This has been some week. A family member is angry at me for failing to honor my father and my mother. The Mardi Gras period has ended here in South Lu'Zana. And in the public life of Our Republic there have been the death of Scalia and the carnival event of the Republicans' latest "debate." Quite a week, yessiree.
As I have read, powerful Senatorial Republicans have declared that they will not honor the President's Constitutionally-mandated appointment of a Supreme Court Justice - all while maintaining that they love, cherish and obey the Constitution. Their view that the current Prez cannot effectually appoint a Justice is disingenuously based on their stated belief that "the people" should have a say in who is appointed, notwithstanding that the people have chosen Barack Obama twice, by compelling margins, to be precisely the person who is not only authorized to make these appointments but required to do so by that same Constitution. In my opinion the real foundation for their view is that the President is black, secondarily that they are not quite sure he is Christian, or at least not a Christian as in the Conservative White Christianity that they purport - or pretend - to follow.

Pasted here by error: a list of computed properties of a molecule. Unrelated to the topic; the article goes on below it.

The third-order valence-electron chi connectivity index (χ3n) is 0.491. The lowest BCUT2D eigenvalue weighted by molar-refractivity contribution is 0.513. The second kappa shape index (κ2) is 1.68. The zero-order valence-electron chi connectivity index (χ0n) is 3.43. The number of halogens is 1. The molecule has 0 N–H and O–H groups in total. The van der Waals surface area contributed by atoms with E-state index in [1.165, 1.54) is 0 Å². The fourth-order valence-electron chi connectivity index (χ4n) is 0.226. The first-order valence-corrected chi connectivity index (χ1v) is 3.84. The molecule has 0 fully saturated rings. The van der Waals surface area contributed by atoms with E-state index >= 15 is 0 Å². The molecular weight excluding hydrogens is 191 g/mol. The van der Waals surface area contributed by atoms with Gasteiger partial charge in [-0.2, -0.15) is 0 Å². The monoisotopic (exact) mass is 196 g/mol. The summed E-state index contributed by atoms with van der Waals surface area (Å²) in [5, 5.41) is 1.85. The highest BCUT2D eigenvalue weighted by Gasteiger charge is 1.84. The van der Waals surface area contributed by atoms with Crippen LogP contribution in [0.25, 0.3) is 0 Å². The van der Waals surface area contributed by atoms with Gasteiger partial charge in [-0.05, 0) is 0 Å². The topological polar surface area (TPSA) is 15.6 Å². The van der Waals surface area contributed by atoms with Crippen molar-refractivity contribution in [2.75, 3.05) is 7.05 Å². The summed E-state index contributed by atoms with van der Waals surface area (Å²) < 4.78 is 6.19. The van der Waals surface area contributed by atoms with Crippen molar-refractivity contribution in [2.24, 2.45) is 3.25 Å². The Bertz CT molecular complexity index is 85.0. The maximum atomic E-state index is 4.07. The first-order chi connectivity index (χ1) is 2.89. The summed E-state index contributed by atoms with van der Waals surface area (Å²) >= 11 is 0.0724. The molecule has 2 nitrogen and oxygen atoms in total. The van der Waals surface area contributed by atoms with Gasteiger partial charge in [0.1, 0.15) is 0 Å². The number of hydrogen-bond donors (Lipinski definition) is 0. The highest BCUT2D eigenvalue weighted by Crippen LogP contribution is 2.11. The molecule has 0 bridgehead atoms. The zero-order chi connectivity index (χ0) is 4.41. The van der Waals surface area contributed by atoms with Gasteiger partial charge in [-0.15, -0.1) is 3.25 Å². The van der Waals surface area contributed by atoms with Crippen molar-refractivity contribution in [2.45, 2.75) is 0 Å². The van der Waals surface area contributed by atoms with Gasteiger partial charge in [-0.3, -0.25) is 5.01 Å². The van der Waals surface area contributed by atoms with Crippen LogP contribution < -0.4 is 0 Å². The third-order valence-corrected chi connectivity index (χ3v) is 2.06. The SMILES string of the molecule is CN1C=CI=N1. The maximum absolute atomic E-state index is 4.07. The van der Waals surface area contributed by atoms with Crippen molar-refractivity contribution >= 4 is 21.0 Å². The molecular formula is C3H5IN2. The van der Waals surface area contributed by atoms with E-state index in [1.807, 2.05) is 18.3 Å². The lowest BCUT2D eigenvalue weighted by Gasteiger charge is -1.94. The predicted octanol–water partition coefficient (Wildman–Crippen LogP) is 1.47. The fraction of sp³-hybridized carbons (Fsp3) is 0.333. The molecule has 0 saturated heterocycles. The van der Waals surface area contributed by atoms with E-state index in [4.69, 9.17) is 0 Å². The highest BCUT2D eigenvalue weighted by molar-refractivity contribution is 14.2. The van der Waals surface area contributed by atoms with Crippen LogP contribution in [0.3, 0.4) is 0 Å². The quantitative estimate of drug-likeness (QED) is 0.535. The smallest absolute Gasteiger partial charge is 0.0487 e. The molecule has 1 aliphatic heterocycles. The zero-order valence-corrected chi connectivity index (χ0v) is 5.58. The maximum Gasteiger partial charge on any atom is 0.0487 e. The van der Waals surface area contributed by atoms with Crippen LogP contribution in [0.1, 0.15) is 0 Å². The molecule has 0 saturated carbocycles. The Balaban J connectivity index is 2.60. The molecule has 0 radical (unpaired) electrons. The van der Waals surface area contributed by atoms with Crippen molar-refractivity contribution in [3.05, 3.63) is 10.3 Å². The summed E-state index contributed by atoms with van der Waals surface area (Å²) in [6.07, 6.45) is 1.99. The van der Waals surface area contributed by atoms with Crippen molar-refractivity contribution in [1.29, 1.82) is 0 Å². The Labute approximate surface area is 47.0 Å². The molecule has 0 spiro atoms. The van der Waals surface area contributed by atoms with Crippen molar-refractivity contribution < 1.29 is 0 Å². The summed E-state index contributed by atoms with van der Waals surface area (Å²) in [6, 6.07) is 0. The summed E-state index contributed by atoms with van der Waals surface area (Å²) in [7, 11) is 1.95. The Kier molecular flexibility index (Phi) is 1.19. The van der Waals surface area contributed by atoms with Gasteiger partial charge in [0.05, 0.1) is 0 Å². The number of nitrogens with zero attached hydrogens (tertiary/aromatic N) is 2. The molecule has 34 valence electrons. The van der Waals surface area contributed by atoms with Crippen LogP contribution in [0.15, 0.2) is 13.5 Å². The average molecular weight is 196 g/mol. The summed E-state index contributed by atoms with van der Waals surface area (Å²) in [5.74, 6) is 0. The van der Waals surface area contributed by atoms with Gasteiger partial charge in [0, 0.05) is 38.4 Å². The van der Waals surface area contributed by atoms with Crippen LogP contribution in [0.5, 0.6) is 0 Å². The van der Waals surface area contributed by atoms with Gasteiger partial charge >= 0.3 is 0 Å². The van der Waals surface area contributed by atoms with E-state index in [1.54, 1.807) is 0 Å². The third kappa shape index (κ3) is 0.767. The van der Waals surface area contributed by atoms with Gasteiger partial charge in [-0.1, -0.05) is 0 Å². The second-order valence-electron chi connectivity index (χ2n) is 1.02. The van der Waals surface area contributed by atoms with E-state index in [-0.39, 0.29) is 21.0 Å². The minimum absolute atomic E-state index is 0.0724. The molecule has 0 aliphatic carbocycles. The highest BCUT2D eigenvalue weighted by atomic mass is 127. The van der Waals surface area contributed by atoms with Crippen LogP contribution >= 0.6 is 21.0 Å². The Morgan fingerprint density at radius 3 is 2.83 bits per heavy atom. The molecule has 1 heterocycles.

Does a significant proportion of likely Republican primary voters view the "debates" so far of that Party with alarm? Does a significant proportion of them find them satisfying and helpful to them in discerning who to vote for, who would be a good President and who would be a wise and judicious Commander-in-Chief? Alternately, is there a significant proportion who are appalled at the substance of these "debates" but who are nonetheless thrilled at the spectacle?
The ultimate convergent on one nominee and the changes of attitudes of those not chosen will be interesting to see. The effect on the populace and the preservation of the Republic, on the other hand, of the calamitous debates and the actions of the Senate might well be more than interesting.